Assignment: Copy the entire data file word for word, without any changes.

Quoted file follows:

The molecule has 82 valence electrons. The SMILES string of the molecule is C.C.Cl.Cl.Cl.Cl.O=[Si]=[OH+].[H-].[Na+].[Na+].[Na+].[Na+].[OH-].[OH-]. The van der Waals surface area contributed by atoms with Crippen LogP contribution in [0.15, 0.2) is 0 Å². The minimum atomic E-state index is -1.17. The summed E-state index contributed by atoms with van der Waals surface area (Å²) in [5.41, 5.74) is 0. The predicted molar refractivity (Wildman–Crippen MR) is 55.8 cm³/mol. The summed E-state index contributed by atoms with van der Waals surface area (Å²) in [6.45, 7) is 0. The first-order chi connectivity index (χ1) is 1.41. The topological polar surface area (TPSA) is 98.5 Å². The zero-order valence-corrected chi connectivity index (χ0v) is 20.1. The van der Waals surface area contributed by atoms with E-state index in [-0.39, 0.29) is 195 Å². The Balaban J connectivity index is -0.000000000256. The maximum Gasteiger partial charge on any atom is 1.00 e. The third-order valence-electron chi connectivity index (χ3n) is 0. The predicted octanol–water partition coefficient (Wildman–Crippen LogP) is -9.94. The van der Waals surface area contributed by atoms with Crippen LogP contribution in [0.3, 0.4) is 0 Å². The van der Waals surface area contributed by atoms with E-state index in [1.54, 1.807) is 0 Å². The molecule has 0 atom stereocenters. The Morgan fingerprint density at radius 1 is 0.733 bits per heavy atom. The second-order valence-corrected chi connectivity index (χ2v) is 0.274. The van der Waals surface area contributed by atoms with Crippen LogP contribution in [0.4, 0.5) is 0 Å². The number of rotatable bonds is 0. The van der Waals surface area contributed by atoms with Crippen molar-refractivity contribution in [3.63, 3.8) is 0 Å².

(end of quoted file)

The molecule has 82 valence electrons. The SMILES string of the molecule is C.C.Cl.Cl.Cl.Cl.O=[Si]=[OH+].[H-].[Na+].[Na+].[Na+].[Na+].[OH-].[OH-]. The van der Waals surface area contributed by atoms with Crippen LogP contribution in [0.15, 0.2) is 0 Å². The minimum atomic E-state index is -1.17. The summed E-state index contributed by atoms with van der Waals surface area (Å²) in [5.41, 5.74) is 0. The predicted molar refractivity (Wildman–Crippen MR) is 55.8 cm³/mol. The summed E-state index contributed by atoms with van der Waals surface area (Å²) in [6.45, 7) is 0. The first-order chi connectivity index (χ1) is 1.41. The topological polar surface area (TPSA) is 98.5 Å². The zero-order valence-corrected chi connectivity index (χ0v) is 20.1. The van der Waals surface area contributed by atoms with E-state index in [-0.39, 0.29) is 195 Å². The Balaban J connectivity index is -0.000000000256. The maximum Gasteiger partial charge on any atom is 1.00 e. The third-order valence-electron chi connectivity index (χ3n) is 0. The predicted octanol–water partition coefficient (Wildman–Crippen LogP) is -9.94. The van der Waals surface area contributed by atoms with Crippen LogP contribution in [0.3, 0.4) is 0 Å². The van der Waals surface area contributed by atoms with E-state index in [1.54, 1.807) is 0 Å². The molecule has 0 atom stereocenters. The Morgan fingerprint density at radius 1 is 0.733 bits per heavy atom. The second-order valence-corrected chi connectivity index (χ2v) is 0.274. The van der Waals surface area contributed by atoms with Crippen LogP contribution in [0.4, 0.5) is 0 Å². The number of rotatable bonds is 0. The van der Waals surface area contributed by atoms with Crippen molar-refractivity contribution in [3.63, 3.8) is 0 Å².